Traveling, even to somewhere relatively close by, shows you that the world is a lot bigger than you think it is. If we spend a weekend in nearby Boston, I’m always struck by how much hustle-and-bustle there is less than two hours from my front door. When Mr. ThreeYear and I visited Asia last year, one of my most profound “ah-ha” moments was realizing that there was an entire hemisphere of people who knew nothing about what was going on in my side of the world–the Western Hemisphere–and, more importantly, didn’t care! There were populations of people I’d never even imagined, with interesting and complex cultures, going about their lives, and I had been absolutely ignorant of them my whole life. And they of me. That might sound depressing, but to me it was enlightening. The world is bigger than me, so, to me, that means my problems aren’t as big as I think they are.

Singapore--www.thethreeyearexperiment.com
There’s a whole continent of people who don’t have a clue what my world is like. Cool!

Also, when I’m feeling Facebook envy or find myself comparing my family’s situation to others who might make more money or have a higher net worth, traveling gives me a more global perspective. As I highlighted in Are You the 1%, if you make more than about $33,000US per year, you’re in the global 1% of all income earners in the world. We have a lot more than we think we do. Also, seeing how happy people are who earn and have a lot less than me always gives me the wake-up call I need to start practicing gratitude for what I have.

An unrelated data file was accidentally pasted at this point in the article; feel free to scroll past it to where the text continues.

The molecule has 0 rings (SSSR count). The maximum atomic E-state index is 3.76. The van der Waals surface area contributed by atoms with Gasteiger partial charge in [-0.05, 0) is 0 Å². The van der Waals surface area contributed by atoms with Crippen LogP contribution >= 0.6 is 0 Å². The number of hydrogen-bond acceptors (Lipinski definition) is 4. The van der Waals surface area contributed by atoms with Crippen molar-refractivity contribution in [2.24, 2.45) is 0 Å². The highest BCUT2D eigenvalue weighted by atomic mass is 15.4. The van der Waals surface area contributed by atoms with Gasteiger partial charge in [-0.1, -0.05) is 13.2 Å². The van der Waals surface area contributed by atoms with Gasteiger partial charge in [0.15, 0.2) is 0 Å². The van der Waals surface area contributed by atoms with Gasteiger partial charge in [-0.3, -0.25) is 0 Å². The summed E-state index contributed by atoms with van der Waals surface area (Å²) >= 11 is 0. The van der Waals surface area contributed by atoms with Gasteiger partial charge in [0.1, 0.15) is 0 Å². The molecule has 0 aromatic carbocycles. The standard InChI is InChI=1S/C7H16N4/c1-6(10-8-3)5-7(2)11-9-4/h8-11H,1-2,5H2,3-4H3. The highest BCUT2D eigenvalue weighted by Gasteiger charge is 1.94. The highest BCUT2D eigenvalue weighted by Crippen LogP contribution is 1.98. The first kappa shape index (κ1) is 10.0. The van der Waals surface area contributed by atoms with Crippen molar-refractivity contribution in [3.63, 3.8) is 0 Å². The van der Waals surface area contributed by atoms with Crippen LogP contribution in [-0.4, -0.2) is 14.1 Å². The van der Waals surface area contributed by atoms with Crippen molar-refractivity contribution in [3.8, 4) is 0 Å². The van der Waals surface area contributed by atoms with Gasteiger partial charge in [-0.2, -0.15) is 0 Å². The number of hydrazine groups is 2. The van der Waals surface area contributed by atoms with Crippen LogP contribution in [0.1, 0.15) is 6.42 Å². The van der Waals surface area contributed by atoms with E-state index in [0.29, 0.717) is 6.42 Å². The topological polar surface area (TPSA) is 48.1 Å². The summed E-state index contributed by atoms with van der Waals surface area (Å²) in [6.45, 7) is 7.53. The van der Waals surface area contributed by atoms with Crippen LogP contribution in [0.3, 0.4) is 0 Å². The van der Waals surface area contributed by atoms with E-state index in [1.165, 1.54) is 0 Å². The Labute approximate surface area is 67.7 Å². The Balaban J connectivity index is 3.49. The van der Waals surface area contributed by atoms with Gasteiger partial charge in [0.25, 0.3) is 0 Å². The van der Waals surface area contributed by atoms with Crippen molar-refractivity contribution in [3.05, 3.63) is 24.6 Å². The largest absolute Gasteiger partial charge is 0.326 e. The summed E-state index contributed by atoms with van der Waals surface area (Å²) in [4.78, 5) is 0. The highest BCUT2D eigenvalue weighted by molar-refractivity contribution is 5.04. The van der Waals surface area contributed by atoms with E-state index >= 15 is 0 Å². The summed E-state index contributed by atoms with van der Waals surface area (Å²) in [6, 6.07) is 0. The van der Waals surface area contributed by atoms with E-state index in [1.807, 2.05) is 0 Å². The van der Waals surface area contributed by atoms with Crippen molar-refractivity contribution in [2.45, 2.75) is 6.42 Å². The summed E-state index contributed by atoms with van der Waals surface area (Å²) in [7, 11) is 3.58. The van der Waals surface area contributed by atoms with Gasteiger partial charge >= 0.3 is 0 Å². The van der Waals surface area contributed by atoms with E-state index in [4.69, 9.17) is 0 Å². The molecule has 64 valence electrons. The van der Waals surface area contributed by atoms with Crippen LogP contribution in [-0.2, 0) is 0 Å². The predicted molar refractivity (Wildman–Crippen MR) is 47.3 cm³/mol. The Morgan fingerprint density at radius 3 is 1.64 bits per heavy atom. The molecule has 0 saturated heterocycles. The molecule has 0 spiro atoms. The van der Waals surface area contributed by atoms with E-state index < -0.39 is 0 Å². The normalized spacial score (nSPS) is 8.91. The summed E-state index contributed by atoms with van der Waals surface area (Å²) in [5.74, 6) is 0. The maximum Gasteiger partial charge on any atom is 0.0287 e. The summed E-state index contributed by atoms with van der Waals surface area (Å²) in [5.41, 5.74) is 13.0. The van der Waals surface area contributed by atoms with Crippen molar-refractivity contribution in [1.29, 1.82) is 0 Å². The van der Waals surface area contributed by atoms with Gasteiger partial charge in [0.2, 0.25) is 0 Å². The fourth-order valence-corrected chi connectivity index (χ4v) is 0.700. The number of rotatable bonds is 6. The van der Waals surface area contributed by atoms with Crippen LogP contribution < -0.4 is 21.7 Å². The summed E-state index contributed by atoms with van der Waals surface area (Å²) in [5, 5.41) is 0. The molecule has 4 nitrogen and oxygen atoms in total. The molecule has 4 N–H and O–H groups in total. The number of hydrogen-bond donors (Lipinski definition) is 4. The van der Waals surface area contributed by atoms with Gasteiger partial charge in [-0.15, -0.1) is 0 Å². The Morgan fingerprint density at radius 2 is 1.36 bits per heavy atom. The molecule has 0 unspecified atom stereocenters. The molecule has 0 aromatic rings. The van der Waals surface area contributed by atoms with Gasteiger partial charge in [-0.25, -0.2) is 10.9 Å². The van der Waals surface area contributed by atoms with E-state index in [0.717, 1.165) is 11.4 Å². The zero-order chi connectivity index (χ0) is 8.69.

Traveling Makes You Happy

We’ve all heard that experiences, rather than stuff, bring us the most happiness. The best memories I have are of travel. Rather than getting beaten up and rusty, and losing value, like a car, my travel memories get sweeter as I age.

This year, we had two full weeks of beach vacation with our extended family. Junior ThreeYear and my niece spent hours running around with their trusty sidekick, Oliver (my sister’s dog), pretending they were superheroes. Once in a while Oliver would be their evil villain, and they would chase him around while he hopped and barked in delight. I know I’ll remember those sweet little people running around the beach house forever. And those memories started the bonds of what I hope will be a lifelong friendship between two intrepid cousins. 

Travel Helps You Grow as a Person

Mr. ThreeYear and I have been after a friend of ours to take his family on an international vacation for years. He has a busy job, and has put off a vacation for many years. But finally, after listening to years of our nagging, he booked a three-week vacation in Europe for his whole family. They are staying in apartments and houses they found on VRBO and AirBnB, and are having an amazing time.

The vacation has allowed the whole family to unplug from the daily grind, and temporarily disconnect from their normal routine. It’s giving them time to make memories as a family, and space to allow their minds to wander, dream, and rest.